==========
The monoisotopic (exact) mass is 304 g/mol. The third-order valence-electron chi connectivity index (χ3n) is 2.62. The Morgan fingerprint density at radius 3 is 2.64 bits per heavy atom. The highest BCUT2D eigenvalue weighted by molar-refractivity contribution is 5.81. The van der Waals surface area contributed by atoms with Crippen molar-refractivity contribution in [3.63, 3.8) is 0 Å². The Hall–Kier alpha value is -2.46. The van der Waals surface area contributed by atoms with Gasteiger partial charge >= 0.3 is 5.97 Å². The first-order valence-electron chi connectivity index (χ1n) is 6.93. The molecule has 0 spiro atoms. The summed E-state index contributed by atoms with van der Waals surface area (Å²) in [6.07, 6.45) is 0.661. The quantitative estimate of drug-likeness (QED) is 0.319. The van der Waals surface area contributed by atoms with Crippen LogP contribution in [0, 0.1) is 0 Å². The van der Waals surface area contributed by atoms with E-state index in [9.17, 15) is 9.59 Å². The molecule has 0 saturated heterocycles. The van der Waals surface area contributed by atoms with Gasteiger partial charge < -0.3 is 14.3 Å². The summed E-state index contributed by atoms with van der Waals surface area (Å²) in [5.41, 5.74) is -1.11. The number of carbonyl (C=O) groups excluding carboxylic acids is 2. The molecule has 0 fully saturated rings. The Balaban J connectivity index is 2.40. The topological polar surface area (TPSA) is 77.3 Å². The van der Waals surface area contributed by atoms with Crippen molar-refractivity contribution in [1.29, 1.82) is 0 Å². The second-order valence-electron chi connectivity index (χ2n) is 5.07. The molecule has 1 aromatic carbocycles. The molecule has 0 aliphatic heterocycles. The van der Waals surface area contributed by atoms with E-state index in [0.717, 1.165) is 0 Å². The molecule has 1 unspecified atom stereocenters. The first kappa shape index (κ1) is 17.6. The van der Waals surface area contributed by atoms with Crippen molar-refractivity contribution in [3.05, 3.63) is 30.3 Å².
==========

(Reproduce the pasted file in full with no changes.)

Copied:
The monoisotopic (exact) mass is 304 g/mol. The third-order valence-electron chi connectivity index (χ3n) is 2.62. The Morgan fingerprint density at radius 3 is 2.64 bits per heavy atom. The highest BCUT2D eigenvalue weighted by molar-refractivity contribution is 5.81. The van der Waals surface area contributed by atoms with Crippen molar-refractivity contribution in [3.63, 3.8) is 0 Å². The Hall–Kier alpha value is -2.46. The van der Waals surface area contributed by atoms with Gasteiger partial charge >= 0.3 is 5.97 Å². The first-order valence-electron chi connectivity index (χ1n) is 6.93. The molecule has 0 spiro atoms. The summed E-state index contributed by atoms with van der Waals surface area (Å²) in [6.07, 6.45) is 0.661. The quantitative estimate of drug-likeness (QED) is 0.319. The van der Waals surface area contributed by atoms with Crippen LogP contribution in [0, 0.1) is 0 Å². The van der Waals surface area contributed by atoms with E-state index in [9.17, 15) is 9.59 Å². The molecule has 0 saturated heterocycles. The van der Waals surface area contributed by atoms with Gasteiger partial charge < -0.3 is 14.3 Å². The summed E-state index contributed by atoms with van der Waals surface area (Å²) in [5.41, 5.74) is -1.11. The number of carbonyl (C=O) groups excluding carboxylic acids is 2. The molecule has 0 fully saturated rings. The Balaban J connectivity index is 2.40. The topological polar surface area (TPSA) is 77.3 Å². The van der Waals surface area contributed by atoms with Crippen molar-refractivity contribution in [1.29, 1.82) is 0 Å². The second-order valence-electron chi connectivity index (χ2n) is 5.07. The molecule has 1 aromatic carbocycles. The molecule has 0 aliphatic heterocycles. The van der Waals surface area contributed by atoms with E-state index in [0.717, 1.165) is 0 Å². The molecule has 1 unspecified atom stereocenters. The first kappa shape index (κ1) is 17.6. The van der Waals surface area contributed by atoms with Crippen molar-refractivity contribution in [3.05, 3.63) is 30.3 Å².